The Keys To Unlocking Transitions in Water

When examining waters transition from fresh to salt as well as from salt
to fresh one quickly finds the importance of estuaries. In terms of geology,
present-day estuaries are young and ephemeral coastal features. Today\'s
estuaries began to take their current form during the last interglacial period,
when sea level rose about 120 m (Braun 36). However, the relatively high sea
levels and extensive estuaries found today have been characteristic of only
about 10 to 20 percent of the last million years. When sea level was lower,
during glaciation periods, estuaries were much smaller than they are at present
and were located on what is now the continental slope. Unless sea level rises,
estuaries tend to fill with sediments and become much smaller. The sediments
come from riverborne terrestrial materials from the eroding continents and from
sand transported upstream by the tides from the continental shelf (Braun 55).
It is in estuaries that most of the world\'s freshwater runoff encounters
the oceans. Because fresh water is lighter, or less dense, than salt water,
unless the two are mixed by the tides or winds, the fresh water remains at the
surface, resulting in a salinity gradient. Tides force seawater inland as a
countercurrent and produce a saltwater wedge below the freshwater surface waters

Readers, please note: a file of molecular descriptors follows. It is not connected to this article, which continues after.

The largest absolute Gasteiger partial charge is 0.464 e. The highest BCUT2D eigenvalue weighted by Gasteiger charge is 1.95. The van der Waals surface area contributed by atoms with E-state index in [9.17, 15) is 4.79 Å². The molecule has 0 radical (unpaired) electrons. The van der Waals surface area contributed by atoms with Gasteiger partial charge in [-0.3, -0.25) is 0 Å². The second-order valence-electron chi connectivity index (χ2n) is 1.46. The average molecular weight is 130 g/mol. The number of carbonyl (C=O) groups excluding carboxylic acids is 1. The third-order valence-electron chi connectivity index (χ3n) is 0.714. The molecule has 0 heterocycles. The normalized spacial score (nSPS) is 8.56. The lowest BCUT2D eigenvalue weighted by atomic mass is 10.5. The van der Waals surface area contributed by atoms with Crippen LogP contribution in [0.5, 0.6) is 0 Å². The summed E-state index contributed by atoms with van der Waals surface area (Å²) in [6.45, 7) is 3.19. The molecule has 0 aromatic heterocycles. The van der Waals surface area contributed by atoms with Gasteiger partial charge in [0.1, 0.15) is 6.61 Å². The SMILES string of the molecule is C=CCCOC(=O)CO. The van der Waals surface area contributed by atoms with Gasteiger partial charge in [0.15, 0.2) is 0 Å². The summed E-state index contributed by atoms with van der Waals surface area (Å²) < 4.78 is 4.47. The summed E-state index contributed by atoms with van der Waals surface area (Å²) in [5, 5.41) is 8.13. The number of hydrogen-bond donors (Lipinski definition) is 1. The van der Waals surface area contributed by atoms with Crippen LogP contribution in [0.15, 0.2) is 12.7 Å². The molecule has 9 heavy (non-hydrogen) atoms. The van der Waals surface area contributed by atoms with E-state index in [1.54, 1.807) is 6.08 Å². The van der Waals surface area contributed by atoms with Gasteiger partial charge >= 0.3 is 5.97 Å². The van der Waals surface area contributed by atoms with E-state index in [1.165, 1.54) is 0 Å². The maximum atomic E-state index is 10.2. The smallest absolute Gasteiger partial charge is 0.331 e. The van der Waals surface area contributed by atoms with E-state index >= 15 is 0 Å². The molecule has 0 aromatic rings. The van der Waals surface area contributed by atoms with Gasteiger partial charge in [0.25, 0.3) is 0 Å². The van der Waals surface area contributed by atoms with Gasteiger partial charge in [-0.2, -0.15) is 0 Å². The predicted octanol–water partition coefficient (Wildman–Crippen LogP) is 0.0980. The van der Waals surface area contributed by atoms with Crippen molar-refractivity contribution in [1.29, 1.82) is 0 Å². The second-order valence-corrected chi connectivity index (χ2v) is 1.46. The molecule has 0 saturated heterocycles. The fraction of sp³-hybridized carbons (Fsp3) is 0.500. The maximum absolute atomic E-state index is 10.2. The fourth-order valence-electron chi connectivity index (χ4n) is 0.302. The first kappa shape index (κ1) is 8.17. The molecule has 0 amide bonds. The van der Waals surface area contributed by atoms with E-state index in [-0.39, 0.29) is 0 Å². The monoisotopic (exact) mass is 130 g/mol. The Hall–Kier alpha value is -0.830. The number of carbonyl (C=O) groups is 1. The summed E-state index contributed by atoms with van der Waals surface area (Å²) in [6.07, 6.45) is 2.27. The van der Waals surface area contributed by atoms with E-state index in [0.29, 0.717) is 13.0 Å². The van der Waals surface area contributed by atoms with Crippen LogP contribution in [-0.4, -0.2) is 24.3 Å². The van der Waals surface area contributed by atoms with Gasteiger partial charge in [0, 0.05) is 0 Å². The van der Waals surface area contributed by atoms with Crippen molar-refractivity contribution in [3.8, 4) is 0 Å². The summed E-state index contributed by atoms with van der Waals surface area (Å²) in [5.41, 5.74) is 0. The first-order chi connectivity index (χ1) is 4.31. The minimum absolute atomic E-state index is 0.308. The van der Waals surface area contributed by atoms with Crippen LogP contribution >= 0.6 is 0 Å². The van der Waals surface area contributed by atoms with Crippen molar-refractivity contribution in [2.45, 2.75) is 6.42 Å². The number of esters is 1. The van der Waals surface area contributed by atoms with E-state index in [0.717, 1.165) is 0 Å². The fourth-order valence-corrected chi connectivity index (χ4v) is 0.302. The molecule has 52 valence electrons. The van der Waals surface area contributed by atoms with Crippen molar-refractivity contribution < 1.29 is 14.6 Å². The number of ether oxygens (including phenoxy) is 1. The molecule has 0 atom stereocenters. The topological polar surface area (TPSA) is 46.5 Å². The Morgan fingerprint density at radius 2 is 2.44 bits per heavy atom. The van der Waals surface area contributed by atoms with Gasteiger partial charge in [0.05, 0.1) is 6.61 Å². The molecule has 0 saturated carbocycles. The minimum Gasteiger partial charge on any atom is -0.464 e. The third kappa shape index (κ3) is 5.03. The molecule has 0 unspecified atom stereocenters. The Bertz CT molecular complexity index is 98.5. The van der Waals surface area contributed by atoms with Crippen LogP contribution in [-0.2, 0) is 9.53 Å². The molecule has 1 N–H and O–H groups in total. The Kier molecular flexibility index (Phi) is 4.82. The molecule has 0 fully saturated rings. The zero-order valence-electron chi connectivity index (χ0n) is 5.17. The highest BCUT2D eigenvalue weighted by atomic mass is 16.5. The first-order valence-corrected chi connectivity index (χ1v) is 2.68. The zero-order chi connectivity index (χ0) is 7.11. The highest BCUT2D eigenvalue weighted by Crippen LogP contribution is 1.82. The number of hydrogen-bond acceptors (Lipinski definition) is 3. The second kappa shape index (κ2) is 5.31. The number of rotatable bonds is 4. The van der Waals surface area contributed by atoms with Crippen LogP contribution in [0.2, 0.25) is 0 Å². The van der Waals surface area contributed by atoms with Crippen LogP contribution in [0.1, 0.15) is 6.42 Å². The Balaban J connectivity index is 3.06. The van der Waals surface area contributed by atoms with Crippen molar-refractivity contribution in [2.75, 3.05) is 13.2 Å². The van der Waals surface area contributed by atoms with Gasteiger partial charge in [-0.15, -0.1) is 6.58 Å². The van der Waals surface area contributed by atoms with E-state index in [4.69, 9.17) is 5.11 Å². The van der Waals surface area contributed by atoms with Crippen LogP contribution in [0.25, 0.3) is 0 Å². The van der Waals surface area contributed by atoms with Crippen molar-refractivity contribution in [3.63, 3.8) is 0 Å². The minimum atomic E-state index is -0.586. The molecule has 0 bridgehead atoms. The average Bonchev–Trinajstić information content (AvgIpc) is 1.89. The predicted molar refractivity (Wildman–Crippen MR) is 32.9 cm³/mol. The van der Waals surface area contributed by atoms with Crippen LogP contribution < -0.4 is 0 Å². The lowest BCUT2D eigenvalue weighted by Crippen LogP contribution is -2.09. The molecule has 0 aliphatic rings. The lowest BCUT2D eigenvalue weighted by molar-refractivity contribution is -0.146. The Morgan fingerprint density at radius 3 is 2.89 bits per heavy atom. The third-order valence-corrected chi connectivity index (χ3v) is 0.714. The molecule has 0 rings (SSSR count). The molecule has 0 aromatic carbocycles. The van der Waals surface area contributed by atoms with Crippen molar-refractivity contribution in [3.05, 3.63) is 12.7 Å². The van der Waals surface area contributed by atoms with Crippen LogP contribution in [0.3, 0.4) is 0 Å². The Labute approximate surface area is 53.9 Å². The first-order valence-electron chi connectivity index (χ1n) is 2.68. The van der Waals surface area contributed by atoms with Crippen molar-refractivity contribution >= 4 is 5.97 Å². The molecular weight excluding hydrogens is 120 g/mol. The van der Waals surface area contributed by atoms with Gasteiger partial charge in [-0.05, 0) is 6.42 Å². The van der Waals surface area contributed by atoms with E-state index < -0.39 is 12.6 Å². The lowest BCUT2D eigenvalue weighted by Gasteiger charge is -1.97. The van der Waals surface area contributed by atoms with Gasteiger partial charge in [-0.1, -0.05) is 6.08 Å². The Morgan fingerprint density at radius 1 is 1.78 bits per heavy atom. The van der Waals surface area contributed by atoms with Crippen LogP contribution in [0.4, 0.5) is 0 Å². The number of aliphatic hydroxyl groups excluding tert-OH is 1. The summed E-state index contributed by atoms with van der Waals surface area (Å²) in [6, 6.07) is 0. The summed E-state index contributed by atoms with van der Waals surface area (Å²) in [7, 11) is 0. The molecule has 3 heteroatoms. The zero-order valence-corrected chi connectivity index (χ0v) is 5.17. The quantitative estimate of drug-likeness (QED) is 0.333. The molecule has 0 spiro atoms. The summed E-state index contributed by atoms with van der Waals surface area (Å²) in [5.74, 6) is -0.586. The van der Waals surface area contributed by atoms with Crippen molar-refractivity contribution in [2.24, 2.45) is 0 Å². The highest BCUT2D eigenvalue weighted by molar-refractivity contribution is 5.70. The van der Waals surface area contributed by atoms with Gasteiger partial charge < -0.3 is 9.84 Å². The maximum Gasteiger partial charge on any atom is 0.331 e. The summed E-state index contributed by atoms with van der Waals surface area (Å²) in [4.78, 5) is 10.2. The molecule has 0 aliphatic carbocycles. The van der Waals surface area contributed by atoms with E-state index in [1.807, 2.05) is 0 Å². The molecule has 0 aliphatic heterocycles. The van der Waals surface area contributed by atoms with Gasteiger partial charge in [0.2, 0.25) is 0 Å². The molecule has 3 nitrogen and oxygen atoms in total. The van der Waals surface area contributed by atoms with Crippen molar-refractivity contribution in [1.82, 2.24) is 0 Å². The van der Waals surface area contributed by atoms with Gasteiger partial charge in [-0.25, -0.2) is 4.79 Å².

(Bellamy 62).
Estuaries are always in a state of change and hardly ever in a steady
state. The principal energy source are tides, causing estuarine mixing, but wind,
wave motions, and river runoff can also be important locally (Braun 45). Salt
water and fresh water mix to form brackish water. The three main estuarine ones—
saltwater, brackish, and freshwater—can shift seasonally and vary greatly from
one area to another because of changes in river flow. Also, an area of an
estuary can change from stratified to well-mixed during the spring neap-tide
The most highly stratified estuaries are the ones that receive a large
amount of fresh water but that have a relatively low tidal range. Partially
mixed estuaries have moderate freshwater inflow and tidal range. The brackish
zone of such estuaries may have a salinity of 2 to 10 parts per thousand (ppt),
compared with the salinity of salt water, which is about 35 ppt. Where there is
a large tidal range but little freshwater inflow mixing is more complete. In
coastal lagoons, where there are large open waters, small tidal range, and low
freshwater inputs, wind is usually a more important mixing agent than tides. It
is truly evident the awesome role estauries play in the transition between salt
and fresh water.

Category: Science